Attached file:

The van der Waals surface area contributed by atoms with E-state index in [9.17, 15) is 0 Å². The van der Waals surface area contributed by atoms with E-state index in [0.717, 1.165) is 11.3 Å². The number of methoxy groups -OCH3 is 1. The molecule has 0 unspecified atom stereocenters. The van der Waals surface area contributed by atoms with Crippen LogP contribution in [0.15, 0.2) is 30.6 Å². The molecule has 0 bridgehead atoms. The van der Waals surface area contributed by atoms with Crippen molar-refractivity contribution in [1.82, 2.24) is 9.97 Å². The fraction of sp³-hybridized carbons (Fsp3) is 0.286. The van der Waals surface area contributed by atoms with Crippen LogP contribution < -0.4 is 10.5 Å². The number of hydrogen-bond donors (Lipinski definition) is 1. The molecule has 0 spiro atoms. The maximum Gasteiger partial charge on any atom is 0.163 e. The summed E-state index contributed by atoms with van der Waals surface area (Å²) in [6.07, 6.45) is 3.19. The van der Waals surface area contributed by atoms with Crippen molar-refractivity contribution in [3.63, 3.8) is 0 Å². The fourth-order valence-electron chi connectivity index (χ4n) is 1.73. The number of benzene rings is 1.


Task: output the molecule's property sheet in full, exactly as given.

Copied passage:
The van der Waals surface area contributed by atoms with E-state index in [9.17, 15) is 0 Å². The van der Waals surface area contributed by atoms with E-state index in [0.717, 1.165) is 11.3 Å². The number of methoxy groups -OCH3 is 1. The molecule has 0 unspecified atom stereocenters. The van der Waals surface area contributed by atoms with Crippen LogP contribution in [0.15, 0.2) is 30.6 Å². The molecule has 0 bridgehead atoms. The van der Waals surface area contributed by atoms with Crippen molar-refractivity contribution in [1.82, 2.24) is 9.97 Å². The fraction of sp³-hybridized carbons (Fsp3) is 0.286. The van der Waals surface area contributed by atoms with Crippen LogP contribution < -0.4 is 10.5 Å². The number of hydrogen-bond donors (Lipinski definition) is 1. The molecule has 0 spiro atoms. The maximum Gasteiger partial charge on any atom is 0.163 e. The summed E-state index contributed by atoms with van der Waals surface area (Å²) in [6.07, 6.45) is 3.19. The van der Waals surface area contributed by atoms with Crippen molar-refractivity contribution in [3.63, 3.8) is 0 Å². The fourth-order valence-electron chi connectivity index (χ4n) is 1.73. The number of benzene rings is 1.